Shooting Free from Distractions
A lot of our head goes into shooting. The human factor is the biggest variable we have to combat. Next to the wind, it’s the number one factor. The fundamentals of marksmanship guide us in so many ways, and deviating from them can cause both vertical and horizontal variations in our shot placement.
I recently did a private lesson for a gentleman who shoots for a living. He ran into an incident where his confidence was shaken and needed a fresher course. Immediately during our fundamental eval I noticed one of the problems, and the effect was, his initial zero was off by 1.5” from center. He was hitting low left of the target. We worked together and after only 40 rounds we were ready to leave so prior to going I had him check zero.
His zero was right back to the center of the 3/4” dot we were shooting and we never adjusted his scope. That mental mistake was costing him 1.5” at 100 yards.
It’s important we get out of our heads sometime. If you shoot alone like I do, you end up making numerous adjustments on the fly never stopping to analyze the cause and effects. So here I want you to take the time to shoot distraction free for a few series.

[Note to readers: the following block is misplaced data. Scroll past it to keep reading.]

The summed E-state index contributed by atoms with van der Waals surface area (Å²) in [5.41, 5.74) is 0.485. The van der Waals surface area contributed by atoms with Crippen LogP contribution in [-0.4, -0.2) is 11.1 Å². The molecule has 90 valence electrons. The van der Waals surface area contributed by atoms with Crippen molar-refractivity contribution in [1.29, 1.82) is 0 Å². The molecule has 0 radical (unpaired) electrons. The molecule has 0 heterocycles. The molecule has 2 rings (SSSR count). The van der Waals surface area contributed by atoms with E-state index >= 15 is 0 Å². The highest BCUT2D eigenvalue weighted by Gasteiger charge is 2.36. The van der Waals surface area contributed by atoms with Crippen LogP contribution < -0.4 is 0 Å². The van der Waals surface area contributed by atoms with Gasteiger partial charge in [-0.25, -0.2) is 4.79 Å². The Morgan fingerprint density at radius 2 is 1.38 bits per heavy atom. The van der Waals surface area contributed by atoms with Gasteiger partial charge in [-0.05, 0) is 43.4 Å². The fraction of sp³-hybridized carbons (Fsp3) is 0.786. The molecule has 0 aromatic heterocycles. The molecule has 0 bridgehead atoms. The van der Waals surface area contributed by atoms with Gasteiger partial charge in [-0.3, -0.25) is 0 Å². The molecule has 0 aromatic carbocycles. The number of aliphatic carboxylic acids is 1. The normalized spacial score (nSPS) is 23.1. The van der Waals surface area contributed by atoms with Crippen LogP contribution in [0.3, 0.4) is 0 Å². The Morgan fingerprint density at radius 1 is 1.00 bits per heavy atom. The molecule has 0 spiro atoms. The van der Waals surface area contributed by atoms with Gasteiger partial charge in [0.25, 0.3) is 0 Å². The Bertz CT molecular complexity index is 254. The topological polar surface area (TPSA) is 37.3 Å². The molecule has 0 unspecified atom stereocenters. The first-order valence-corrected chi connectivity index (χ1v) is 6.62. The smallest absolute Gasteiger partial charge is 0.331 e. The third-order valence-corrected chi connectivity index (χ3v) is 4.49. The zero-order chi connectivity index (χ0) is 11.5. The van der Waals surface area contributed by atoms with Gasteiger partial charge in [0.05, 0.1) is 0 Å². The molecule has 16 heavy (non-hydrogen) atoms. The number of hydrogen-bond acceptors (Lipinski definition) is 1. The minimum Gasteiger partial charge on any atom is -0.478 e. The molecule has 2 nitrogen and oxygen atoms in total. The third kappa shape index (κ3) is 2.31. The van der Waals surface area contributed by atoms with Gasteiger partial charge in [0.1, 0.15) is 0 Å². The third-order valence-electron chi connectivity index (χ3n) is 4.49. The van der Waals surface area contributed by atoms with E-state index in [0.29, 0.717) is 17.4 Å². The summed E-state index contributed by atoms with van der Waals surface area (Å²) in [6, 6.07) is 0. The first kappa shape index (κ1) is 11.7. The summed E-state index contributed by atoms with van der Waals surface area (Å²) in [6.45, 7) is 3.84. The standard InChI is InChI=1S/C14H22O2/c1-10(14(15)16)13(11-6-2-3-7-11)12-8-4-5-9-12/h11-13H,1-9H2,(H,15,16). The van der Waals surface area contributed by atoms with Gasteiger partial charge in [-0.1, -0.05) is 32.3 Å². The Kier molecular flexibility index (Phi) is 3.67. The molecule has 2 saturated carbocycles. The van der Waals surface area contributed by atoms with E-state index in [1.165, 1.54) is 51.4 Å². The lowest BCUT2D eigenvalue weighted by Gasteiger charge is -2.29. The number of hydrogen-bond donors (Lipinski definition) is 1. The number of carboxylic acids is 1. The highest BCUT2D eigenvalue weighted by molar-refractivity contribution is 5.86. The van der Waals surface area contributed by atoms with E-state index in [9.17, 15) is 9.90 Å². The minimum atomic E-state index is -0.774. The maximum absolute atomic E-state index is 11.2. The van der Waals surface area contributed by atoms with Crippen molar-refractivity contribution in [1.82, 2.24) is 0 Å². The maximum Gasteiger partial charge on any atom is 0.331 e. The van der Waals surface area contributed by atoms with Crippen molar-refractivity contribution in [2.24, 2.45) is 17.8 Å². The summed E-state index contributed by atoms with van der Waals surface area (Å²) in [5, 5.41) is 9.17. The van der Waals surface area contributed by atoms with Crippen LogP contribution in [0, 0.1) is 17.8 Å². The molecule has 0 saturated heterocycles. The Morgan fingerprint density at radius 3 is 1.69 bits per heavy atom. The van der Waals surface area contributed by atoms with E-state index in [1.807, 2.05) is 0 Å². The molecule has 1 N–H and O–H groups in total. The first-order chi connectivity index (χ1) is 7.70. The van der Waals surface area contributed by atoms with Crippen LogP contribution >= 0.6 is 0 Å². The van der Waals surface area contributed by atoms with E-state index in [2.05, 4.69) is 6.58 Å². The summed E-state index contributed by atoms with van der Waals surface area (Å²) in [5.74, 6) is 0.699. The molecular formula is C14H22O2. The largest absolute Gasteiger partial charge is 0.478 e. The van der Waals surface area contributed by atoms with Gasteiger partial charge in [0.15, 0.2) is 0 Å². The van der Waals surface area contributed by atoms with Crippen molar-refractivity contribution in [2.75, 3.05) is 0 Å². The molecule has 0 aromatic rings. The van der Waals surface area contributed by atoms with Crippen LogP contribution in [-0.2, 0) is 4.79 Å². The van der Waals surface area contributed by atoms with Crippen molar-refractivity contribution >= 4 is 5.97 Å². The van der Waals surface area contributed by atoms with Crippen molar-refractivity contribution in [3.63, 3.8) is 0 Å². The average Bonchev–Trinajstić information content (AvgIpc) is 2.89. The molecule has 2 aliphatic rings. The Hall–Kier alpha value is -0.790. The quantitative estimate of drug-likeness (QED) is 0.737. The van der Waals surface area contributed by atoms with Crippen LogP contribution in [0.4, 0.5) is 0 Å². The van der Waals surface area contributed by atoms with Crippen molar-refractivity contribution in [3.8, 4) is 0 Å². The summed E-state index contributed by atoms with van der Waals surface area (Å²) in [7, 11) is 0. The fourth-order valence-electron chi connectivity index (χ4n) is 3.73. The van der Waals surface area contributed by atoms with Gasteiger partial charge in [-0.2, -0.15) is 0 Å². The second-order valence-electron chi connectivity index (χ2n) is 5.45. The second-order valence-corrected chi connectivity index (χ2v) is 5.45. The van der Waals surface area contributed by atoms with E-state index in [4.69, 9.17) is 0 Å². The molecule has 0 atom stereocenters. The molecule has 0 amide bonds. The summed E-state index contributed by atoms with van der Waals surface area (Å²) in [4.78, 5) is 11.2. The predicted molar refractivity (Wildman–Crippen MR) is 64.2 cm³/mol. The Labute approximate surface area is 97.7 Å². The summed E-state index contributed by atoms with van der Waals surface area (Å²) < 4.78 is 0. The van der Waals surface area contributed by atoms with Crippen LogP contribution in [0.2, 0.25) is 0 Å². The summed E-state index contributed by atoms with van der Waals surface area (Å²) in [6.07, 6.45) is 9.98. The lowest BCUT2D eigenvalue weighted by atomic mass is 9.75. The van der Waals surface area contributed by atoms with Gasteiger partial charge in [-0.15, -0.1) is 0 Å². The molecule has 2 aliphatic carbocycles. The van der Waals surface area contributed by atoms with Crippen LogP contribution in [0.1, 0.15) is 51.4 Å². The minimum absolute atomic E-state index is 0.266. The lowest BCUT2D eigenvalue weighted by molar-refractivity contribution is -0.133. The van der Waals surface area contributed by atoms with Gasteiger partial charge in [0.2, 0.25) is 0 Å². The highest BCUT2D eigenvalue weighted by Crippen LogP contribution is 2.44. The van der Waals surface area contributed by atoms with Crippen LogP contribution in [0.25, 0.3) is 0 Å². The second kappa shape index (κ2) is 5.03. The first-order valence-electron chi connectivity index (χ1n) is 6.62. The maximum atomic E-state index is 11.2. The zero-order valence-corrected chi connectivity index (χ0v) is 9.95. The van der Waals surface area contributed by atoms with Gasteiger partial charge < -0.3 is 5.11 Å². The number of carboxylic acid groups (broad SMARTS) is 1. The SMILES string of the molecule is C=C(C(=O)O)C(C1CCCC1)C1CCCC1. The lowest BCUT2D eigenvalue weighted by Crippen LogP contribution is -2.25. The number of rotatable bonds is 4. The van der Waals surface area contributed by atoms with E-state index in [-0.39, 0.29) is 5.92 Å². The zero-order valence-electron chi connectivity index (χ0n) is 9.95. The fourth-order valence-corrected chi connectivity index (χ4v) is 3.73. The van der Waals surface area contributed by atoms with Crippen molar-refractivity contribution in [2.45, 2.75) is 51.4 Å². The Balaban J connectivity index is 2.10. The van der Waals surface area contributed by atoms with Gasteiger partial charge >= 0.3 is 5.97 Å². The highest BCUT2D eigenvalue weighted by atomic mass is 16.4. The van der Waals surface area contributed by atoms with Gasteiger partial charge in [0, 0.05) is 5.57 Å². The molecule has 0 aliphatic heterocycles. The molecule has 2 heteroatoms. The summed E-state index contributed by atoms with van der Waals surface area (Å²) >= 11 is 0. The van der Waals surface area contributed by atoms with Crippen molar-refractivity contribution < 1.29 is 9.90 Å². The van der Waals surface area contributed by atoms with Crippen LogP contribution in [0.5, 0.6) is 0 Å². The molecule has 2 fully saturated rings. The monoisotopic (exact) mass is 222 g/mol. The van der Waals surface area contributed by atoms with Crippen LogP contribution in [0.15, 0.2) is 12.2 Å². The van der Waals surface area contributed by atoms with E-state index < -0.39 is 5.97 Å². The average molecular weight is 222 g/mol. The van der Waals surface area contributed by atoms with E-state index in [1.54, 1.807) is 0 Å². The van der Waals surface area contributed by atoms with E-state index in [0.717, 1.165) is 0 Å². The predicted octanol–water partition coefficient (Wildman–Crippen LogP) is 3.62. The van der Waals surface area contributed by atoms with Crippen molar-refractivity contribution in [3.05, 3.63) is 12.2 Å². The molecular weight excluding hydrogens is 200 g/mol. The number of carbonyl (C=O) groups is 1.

Put down the phone, move the target back and paint a dark neutral color, or better yet, shoot it on paper where you cannot see, and really focus on your fundamentals.
Paper beyond 400 yards is the best solution, this way you get mix of elements at play, and you should not be able to see the holes appear.
Start off by doping your rifle, both windage and elevation and do this based on your normal wind calls. In other words don’t do anything different. It’s best if you engage in this drill first thing so the calls are not only blind, but cold. This is a great way to practice the wind, and exactly what the drifts are doing. If the wind is consistent you can bring a kestrel down to the target when moving to analyze the shot groups.
Next focus in on the target and shoot your group, slow fire. Focusing on body position, use of the support hand with the rear bag, and most importantly trigger control. If need be, record your “Call” for each, but if you break position be sure to reset it properly and don’t just roll into the next.
Then, go downrange and analyze your target. Look at the group, determine it’s center and see how that measures up to your Point of Aim. Look at he horizontal spread and distance from center. Is the groups moved with the wind or against it ? Does the group appear open and strung out, or tight and just compensated for by the wind call ? All this information should help build confidence and fine tune your DOPE.
If steel is all your have, make sure you paint the plate a color where the shot groups don’t show up as well. Sure you’ll still hear the hits, but you’ll hopefully refrain from making those micro adjustments that center you up.
A few times going distraction free and not making routine, random adjustments without any recording of the data will be very helpful as your progress along.